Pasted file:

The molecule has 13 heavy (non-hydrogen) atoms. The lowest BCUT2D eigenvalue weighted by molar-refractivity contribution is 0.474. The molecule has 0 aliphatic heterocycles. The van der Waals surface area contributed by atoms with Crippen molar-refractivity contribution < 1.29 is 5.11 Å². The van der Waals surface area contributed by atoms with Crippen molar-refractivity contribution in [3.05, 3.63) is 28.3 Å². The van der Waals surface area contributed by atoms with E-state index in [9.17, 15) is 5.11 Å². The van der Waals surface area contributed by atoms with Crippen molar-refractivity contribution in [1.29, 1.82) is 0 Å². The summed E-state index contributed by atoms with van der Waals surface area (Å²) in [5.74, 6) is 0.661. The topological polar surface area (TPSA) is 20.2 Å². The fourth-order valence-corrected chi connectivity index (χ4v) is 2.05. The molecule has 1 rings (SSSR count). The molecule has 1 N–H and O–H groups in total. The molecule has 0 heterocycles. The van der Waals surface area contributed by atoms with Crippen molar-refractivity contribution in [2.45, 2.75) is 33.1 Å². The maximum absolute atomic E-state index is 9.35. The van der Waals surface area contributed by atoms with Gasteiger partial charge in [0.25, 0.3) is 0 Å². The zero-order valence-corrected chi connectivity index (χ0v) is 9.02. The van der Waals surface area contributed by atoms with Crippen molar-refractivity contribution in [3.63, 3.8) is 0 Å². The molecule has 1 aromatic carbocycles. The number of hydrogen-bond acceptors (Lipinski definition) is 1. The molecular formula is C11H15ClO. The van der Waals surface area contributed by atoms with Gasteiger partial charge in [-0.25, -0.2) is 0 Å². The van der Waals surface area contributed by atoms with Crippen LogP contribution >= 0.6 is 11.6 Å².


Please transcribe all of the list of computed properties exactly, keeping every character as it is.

The molecule has 13 heavy (non-hydrogen) atoms. The lowest BCUT2D eigenvalue weighted by molar-refractivity contribution is 0.474. The molecule has 0 aliphatic heterocycles. The van der Waals surface area contributed by atoms with Crippen molar-refractivity contribution < 1.29 is 5.11 Å². The van der Waals surface area contributed by atoms with Crippen molar-refractivity contribution in [3.05, 3.63) is 28.3 Å². The van der Waals surface area contributed by atoms with E-state index in [9.17, 15) is 5.11 Å². The van der Waals surface area contributed by atoms with Crippen molar-refractivity contribution in [1.29, 1.82) is 0 Å². The summed E-state index contributed by atoms with van der Waals surface area (Å²) in [5.74, 6) is 0.661. The topological polar surface area (TPSA) is 20.2 Å². The fourth-order valence-corrected chi connectivity index (χ4v) is 2.05. The molecule has 1 rings (SSSR count). The molecule has 1 N–H and O–H groups in total. The molecule has 0 heterocycles. The van der Waals surface area contributed by atoms with Crippen molar-refractivity contribution in [2.45, 2.75) is 33.1 Å². The maximum absolute atomic E-state index is 9.35. The van der Waals surface area contributed by atoms with Gasteiger partial charge in [0.25, 0.3) is 0 Å². The zero-order valence-corrected chi connectivity index (χ0v) is 9.02. The van der Waals surface area contributed by atoms with Crippen molar-refractivity contribution in [3.63, 3.8) is 0 Å². The molecule has 1 aromatic carbocycles. The number of hydrogen-bond acceptors (Lipinski definition) is 1. The molecular formula is C11H15ClO. The van der Waals surface area contributed by atoms with Gasteiger partial charge in [-0.25, -0.2) is 0 Å². The van der Waals surface area contributed by atoms with Crippen LogP contribution >= 0.6 is 11.6 Å².